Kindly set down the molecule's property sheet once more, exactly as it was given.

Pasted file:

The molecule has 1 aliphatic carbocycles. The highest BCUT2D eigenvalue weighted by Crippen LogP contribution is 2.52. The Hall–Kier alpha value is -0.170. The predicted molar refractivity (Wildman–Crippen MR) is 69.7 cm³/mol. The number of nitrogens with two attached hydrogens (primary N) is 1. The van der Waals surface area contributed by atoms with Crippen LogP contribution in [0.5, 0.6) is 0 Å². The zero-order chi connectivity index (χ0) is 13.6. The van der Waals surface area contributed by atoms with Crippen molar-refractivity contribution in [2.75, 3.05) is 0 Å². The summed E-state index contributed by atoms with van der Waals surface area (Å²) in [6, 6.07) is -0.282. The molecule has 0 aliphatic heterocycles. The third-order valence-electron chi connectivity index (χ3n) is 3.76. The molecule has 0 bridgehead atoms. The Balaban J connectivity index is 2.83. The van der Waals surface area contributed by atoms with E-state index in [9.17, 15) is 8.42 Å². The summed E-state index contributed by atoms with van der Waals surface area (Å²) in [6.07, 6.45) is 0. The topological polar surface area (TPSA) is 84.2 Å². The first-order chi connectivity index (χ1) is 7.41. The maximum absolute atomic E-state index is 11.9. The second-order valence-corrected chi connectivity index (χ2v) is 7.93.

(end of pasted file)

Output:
The molecule has 1 aliphatic carbocycles. The highest BCUT2D eigenvalue weighted by Crippen LogP contribution is 2.52. The Hall–Kier alpha value is -0.170. The predicted molar refractivity (Wildman–Crippen MR) is 69.7 cm³/mol. The number of nitrogens with two attached hydrogens (primary N) is 1. The van der Waals surface area contributed by atoms with Crippen LogP contribution in [0.5, 0.6) is 0 Å². The zero-order chi connectivity index (χ0) is 13.6. The van der Waals surface area contributed by atoms with Crippen molar-refractivity contribution in [2.75, 3.05) is 0 Å². The summed E-state index contributed by atoms with van der Waals surface area (Å²) in [6, 6.07) is -0.282. The molecule has 0 aliphatic heterocycles. The third-order valence-electron chi connectivity index (χ3n) is 3.76. The molecule has 0 bridgehead atoms. The Balaban J connectivity index is 2.83. The van der Waals surface area contributed by atoms with E-state index in [9.17, 15) is 8.42 Å². The summed E-state index contributed by atoms with van der Waals surface area (Å²) in [6.07, 6.45) is 0. The topological polar surface area (TPSA) is 84.2 Å². The first-order chi connectivity index (χ1) is 7.41. The maximum absolute atomic E-state index is 11.9. The second-order valence-corrected chi connectivity index (χ2v) is 7.93.